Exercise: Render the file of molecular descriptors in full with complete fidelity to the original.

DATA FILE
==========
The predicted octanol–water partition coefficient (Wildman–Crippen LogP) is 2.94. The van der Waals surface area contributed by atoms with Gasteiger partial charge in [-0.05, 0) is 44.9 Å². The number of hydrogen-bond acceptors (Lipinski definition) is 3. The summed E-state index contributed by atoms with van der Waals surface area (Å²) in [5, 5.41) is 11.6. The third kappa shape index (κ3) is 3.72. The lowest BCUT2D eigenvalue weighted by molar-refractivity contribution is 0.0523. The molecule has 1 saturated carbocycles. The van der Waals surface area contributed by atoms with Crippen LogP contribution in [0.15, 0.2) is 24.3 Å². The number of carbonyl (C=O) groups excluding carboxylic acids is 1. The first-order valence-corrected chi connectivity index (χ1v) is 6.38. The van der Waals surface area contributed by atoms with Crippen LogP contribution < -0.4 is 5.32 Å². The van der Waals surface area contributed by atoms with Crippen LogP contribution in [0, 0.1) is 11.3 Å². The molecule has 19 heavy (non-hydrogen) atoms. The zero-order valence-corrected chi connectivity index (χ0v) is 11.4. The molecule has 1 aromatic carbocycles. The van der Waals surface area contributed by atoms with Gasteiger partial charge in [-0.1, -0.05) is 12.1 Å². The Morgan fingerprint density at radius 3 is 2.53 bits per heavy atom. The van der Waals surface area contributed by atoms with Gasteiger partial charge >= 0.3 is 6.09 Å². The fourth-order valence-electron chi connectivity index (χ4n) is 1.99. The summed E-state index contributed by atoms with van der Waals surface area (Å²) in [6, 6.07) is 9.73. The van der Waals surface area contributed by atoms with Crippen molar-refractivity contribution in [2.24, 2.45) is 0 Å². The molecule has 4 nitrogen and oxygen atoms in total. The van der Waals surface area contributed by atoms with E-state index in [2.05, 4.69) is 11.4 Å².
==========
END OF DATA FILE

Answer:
The predicted octanol–water partition coefficient (Wildman–Crippen LogP) is 2.94. The van der Waals surface area contributed by atoms with Gasteiger partial charge in [-0.05, 0) is 44.9 Å². The number of hydrogen-bond acceptors (Lipinski definition) is 3. The summed E-state index contributed by atoms with van der Waals surface area (Å²) in [5, 5.41) is 11.6. The third kappa shape index (κ3) is 3.72. The lowest BCUT2D eigenvalue weighted by molar-refractivity contribution is 0.0523. The molecule has 1 saturated carbocycles. The van der Waals surface area contributed by atoms with Crippen LogP contribution in [0.15, 0.2) is 24.3 Å². The number of carbonyl (C=O) groups excluding carboxylic acids is 1. The first-order valence-corrected chi connectivity index (χ1v) is 6.38. The van der Waals surface area contributed by atoms with Crippen LogP contribution < -0.4 is 5.32 Å². The van der Waals surface area contributed by atoms with Crippen LogP contribution in [0, 0.1) is 11.3 Å². The molecule has 19 heavy (non-hydrogen) atoms. The zero-order valence-corrected chi connectivity index (χ0v) is 11.4. The molecule has 1 aromatic carbocycles. The van der Waals surface area contributed by atoms with Gasteiger partial charge in [-0.1, -0.05) is 12.1 Å². The Morgan fingerprint density at radius 3 is 2.53 bits per heavy atom. The van der Waals surface area contributed by atoms with Gasteiger partial charge >= 0.3 is 6.09 Å². The fourth-order valence-electron chi connectivity index (χ4n) is 1.99. The summed E-state index contributed by atoms with van der Waals surface area (Å²) in [6, 6.07) is 9.73. The van der Waals surface area contributed by atoms with Crippen molar-refractivity contribution in [2.24, 2.45) is 0 Å². The molecule has 4 nitrogen and oxygen atoms in total. The van der Waals surface area contributed by atoms with E-state index in [2.05, 4.69) is 11.4 Å².